Architecture (117)

Urban Treehouse 63-Unit Apartment Building in Italy

…The undulating structure creates a transition from outdoors to in, holding 150 trees that absorb close to 200,000 liters of carbon dioxide an hour. This natural absorption brings pollution protection to its residents, helping to eliminate harmful gasses caused by cars and harsh sounds from the bustling streets outside. The trees’ seasonal progression also creates the ideal microclimate inside the building, steadying temperature extremes during the cold and warmer months…

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Timber Owl Cabin in the French Countryside

Imagine hiking through the greenery around Bordeaux, France, and coming upon a magical little house in the shape of three owls. We’re guessing you’d want to stay awhile, and that’s the point. Les Guetteurs (The Watchers) is one of six oddball, off-grid huts in the Refuges Périurbains (Peri-urban shelters), a program intended to draw curious guests to discover new areas on the edge of the city (a similar project has also taken hold just outside of Copenhagen.)

Designed by Candice Pétrillo and constructed by the French workshop Zébra3/Buy-Sellf, the building was made to resemble a group of small, ground-nesting owls that live in the wetlands around the structure. From the exterior, the timber building looks like a huddle of three owls, their eyes made of large round windows and feathers made from long strips of bent plywood and shorter plywood shingles…

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Nonagan Yurt Treehouse



I spent the weekend at Mountain View Air B&B building a canted-wall nonagon yurt treehouse! I worked with SunRay Kelley, Bonnie, Bob-O, and Tyler Smith. This was such a fun project. I spent one weekend helping assemble the walls for the kit; SunRay and his team did the rest during the week; and last weekend, we built the platform and erected the nonagon yurt.

–Travis Skinner

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The Temple of Promise Built for Burning Man

Temple of Promise, the unbuilt temple for Burning Man 2014

Lloyd,

Humans’ first large structures were long houses. Simple pit houses with a circle of lengths of branches or trees were expanded for larger groups by taking those same short spans and arranging them along a line: a Long House. These basis structures are indigenous to almost all ancient cultures. I felt that the temple at burning man needed to be a reference to our most ancient structures; well before the rise of organized religions. These were spaces for the first assembly of a tribe. A time when we all knew each other, when we all built the building, and we all shared risks, adventures, celebrations and solemn moments. The Temple of Promise was about simplicity of sharing as a group.

When I was 15 or 16, I found Shelter in the local library on the same shelf as Frank Lloyd Wright. The two sets of images gripped my and never let go. Wright’s work was both art and craft mixed with aspiration, while Shelter was accessible, immediate and endearing. My copy of Shelter was worn at the edges within a year was very quickly pile of loose but revered pages. Thirty years later, after working in the trades, completing architecture school, and working in the East Coast, Europe, Asia and Australia and moving to the West Coast, I opened boxes of old possessions. Shelter greeted me from the pile. You can only imagine my joy when I realized that it was written and published just a few miles from where I now called home. I can never fully express the joy and insight Shelter has given me. It gave me a direction and remains a strong reference in my life.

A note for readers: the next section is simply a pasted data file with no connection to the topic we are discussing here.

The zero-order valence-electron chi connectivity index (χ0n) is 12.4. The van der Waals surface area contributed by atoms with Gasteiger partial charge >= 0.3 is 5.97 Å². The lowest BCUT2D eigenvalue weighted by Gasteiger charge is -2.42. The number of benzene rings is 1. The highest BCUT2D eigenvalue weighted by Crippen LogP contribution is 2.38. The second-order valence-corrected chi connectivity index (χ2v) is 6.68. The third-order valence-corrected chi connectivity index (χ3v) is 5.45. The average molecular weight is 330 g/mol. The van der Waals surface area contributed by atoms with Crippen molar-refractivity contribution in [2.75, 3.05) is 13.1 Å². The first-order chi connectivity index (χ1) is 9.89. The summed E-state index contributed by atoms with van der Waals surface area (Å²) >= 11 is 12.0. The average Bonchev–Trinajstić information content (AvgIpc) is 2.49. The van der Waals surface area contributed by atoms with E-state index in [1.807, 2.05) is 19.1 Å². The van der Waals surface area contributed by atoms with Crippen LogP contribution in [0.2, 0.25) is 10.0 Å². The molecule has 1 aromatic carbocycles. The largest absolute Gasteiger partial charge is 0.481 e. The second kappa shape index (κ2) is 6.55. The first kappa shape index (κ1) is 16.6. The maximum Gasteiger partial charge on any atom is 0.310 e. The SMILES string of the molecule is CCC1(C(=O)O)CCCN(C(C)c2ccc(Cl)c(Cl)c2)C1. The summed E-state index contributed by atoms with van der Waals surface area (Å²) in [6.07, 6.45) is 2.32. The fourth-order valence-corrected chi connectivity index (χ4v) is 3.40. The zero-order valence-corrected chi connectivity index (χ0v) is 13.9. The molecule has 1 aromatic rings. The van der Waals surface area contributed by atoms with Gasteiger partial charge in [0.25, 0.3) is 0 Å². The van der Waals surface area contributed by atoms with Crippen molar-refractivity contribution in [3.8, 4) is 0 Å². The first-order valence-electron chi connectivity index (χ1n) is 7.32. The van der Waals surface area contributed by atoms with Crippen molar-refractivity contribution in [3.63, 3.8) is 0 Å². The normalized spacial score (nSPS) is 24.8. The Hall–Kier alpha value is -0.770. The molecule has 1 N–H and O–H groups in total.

Thank you, Lloyd Kahn,
–Ross

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Layout of Pages on Last Home in Our Book, Small Homes

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Staircase between the two units, in the backyard. Photo by Lloyd Kahn

Just did layout of the last home in our next book, Small Homes: The Right Size. It’s a two-family home converted to a duplex in San Francisco. Downstairs is Jay Nelson, his wife Rachel Kaye, and their daughter Romy; upstairs is Dalia Burde — all three are artists (probably Romy too).

This is what’s called a tenants-in-common agreement, where two parties buy a home together. Listen up, people looking for homes in cities, here’s a way to cut costs in half, with the important prerequisite that you’re compatible (and remain so) with each other.

Want to get it done!

Next we’re working on the front matter and back matter, as well as the all-important, the big kahuna — the cover. We’re probably changing from a single home on the cover to a collage of 14 photos. I’m going to put up our cover choices here for general feedback pretty soon.

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Prefab Homes Made in California

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britespace-avava-systems-4-jpg-650x0_q70_crop-smartunknown-2California-based AVAVA Systems is one of these companies offering high-end, flat-pack, prefabricated small homes with an emphasis on ease of assembly, sustainable materials and seismic strength. The company’s flagship product is the Britespace, which comes in three sizes: 264, 352 and 480 square feet. They all use AVAVA’s innovative framing system, which is not only strong but is relatively simple to put together, taking only a matter of weeks, rather than months, to completely build the home. Incidentally, the system was first successfully tested by founders David Wilson and Michael Kozel during the Burning Man arts festival in 2005, to show that it could be a better alternative to the 150-year-old stick framing system…

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